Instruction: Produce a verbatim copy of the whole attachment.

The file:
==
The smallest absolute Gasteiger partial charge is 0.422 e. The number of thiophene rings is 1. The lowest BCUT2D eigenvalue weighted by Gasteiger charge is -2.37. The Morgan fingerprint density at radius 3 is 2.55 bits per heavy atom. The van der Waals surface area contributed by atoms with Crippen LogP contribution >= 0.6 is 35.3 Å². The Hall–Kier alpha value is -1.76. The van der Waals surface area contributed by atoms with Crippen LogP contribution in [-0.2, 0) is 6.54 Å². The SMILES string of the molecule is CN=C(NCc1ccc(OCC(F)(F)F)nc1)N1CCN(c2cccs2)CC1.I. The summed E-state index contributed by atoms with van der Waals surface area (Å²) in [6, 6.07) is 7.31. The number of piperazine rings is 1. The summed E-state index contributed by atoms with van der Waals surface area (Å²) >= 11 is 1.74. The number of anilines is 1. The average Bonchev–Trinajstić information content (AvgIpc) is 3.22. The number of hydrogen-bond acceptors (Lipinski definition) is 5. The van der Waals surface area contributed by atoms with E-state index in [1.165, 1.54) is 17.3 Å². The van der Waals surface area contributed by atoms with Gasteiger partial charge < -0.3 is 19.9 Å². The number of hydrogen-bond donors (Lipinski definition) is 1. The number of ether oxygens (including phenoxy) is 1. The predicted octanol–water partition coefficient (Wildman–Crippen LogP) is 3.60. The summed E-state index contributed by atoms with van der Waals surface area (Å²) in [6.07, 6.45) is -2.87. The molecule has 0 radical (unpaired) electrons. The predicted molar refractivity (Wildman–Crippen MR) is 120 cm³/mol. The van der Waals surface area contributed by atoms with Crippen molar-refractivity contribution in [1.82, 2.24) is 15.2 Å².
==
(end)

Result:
The smallest absolute Gasteiger partial charge is 0.422 e. The number of thiophene rings is 1. The lowest BCUT2D eigenvalue weighted by Gasteiger charge is -2.37. The Morgan fingerprint density at radius 3 is 2.55 bits per heavy atom. The van der Waals surface area contributed by atoms with Crippen LogP contribution >= 0.6 is 35.3 Å². The Hall–Kier alpha value is -1.76. The van der Waals surface area contributed by atoms with Crippen LogP contribution in [-0.2, 0) is 6.54 Å². The SMILES string of the molecule is CN=C(NCc1ccc(OCC(F)(F)F)nc1)N1CCN(c2cccs2)CC1.I. The summed E-state index contributed by atoms with van der Waals surface area (Å²) in [6, 6.07) is 7.31. The number of piperazine rings is 1. The summed E-state index contributed by atoms with van der Waals surface area (Å²) >= 11 is 1.74. The number of anilines is 1. The average Bonchev–Trinajstić information content (AvgIpc) is 3.22. The number of hydrogen-bond acceptors (Lipinski definition) is 5. The van der Waals surface area contributed by atoms with E-state index in [1.165, 1.54) is 17.3 Å². The van der Waals surface area contributed by atoms with Gasteiger partial charge < -0.3 is 19.9 Å². The number of hydrogen-bond donors (Lipinski definition) is 1. The number of ether oxygens (including phenoxy) is 1. The predicted octanol–water partition coefficient (Wildman–Crippen LogP) is 3.60. The summed E-state index contributed by atoms with van der Waals surface area (Å²) in [6.07, 6.45) is -2.87. The molecule has 0 radical (unpaired) electrons. The predicted molar refractivity (Wildman–Crippen MR) is 120 cm³/mol. The van der Waals surface area contributed by atoms with Crippen molar-refractivity contribution in [1.82, 2.24) is 15.2 Å².